Employment discrimination law refers to federal and state regulations that prohibit employers in the United States from treating their employees differently based on attributes unrelated to job performance, such as age, race, religion or gender. Workplace discrimination by government employers violates employees’ constitutional right to equal protection and due process, and discriminatory actions on the part of private employers may conflict with any number of constitutional protections, including Title VII of the Civil Rights Act of 1964. Federal regulations that ensure non-discrimination in the workplace, and are typically enforced by the Equal Employment Opportunity Commission (EEOC).

Classifications Protected by Anti-Discrimination Laws

While not all classifications, or populations, are protected by laws against discrimination in the workplace, current federal law prohibits employers from discriminating against workers based on their national origin, race or skin color, gender or pregnancy, age, religion, disability, or genetic information, such as family medical history. In some cases, it may also be against the law for an employer to discriminate against an employee based on his or her sexual orientation, marital status, or political affiliation.

Types of Workplace Discrimination

There are various types of conduct that may be considered discriminatory in workplace situations that involve a protected classification, including decisions to promote, hire, transfer, or terminate an employee. By the same token, employers are not permitted to discriminate when determining pay, retirement plans, disability leave, time off or bonuses, or when they are instituting work conditions or privileges. Discrimination may also occur in the form of harassment, or retaliation for exercising a legal right or reporting workplace violations or improprieties. According to the EEOC website, lawsuits have been filed against employers in the United States for discrimination against deaf and hard-of-hearing employees, female employees, disabled employees, and African-American and Latino employees, among others, and several of these lawsuits have resulted in settlements for the employees.

Title VII of the Civil Rights Act of 1964

Perhaps the most well-known law against discriminatory conduct in the workplace is Title VII of the Civil Rights Act of 1964, a federal law that, in its original form, prohibited discrimination based on “race, color, religion, sex, or national origin.” Title VII applies to businesses with 15 or more employees, including federal, state and local government, and in the years since this law was passed, subsequent legislation has elevated several new classifications to protected status. In the 1960s, Congress passed both the Equal Pay Act, requiring gender equality in the workplace, and the Age Discrimination in Employment Act, which protects workers aged 40 and older from unlawful discrimination in the workplace. In 1990, the American with Disabilities Act was passed, followed by the Civil Rights Act of 1991.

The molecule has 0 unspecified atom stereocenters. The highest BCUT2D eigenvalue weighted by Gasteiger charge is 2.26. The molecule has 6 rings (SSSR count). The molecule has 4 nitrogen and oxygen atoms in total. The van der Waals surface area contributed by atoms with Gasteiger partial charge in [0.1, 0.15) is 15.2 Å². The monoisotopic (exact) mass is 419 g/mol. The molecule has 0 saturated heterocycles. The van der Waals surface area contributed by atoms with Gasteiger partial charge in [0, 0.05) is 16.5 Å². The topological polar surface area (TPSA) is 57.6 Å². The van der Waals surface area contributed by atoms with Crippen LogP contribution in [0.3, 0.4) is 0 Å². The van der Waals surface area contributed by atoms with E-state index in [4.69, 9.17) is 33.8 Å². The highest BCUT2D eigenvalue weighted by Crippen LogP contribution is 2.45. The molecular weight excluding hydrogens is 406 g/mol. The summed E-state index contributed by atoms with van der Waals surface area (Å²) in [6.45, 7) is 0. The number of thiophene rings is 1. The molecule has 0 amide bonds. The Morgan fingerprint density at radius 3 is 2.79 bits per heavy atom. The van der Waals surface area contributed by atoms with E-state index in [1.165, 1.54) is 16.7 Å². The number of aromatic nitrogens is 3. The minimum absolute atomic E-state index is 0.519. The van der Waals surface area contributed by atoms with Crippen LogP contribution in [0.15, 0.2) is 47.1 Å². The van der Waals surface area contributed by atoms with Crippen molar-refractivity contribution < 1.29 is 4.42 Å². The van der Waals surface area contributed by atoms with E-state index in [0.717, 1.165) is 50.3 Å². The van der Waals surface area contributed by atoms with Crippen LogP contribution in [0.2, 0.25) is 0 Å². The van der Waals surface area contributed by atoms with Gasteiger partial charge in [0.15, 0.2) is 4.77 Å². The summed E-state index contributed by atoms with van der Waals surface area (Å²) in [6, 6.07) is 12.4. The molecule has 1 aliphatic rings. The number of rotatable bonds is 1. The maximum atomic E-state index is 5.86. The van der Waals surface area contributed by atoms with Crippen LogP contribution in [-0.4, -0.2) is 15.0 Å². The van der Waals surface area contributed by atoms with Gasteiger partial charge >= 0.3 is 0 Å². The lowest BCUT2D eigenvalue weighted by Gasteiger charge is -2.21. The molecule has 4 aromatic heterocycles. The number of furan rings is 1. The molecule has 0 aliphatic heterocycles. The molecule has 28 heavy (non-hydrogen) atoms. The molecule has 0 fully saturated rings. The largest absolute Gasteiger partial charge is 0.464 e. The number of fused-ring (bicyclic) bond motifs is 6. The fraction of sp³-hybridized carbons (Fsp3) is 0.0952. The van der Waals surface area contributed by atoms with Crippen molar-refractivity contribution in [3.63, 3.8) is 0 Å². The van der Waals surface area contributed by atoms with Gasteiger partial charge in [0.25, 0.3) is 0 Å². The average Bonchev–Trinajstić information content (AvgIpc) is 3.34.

Filing a Claim for Workplace Discrimination

Despite Title VII’s passage more than 50 years ago, discrimination in the workplace continues to be a major problem in the United States, and is the basis for many employment law cases. Unfortunately, filing an employment discrimination claim can be a complicated process, especially for workers who don’t have a knowledgeable employment law attorney on their side. If you plan to pursue a workplace discrimination claim against your employer, it is recommended that you hire an experienced attorney to represent your case, as there are detailed steps and procedures that must be followed, such as obtaining a Right-to-Sue letter from the Equal Employment Opportunity Commission (EEOC). Consult a reputable workplace discrimination attorney today, if you believe you have been the victim of unlawful discrimination by your employer.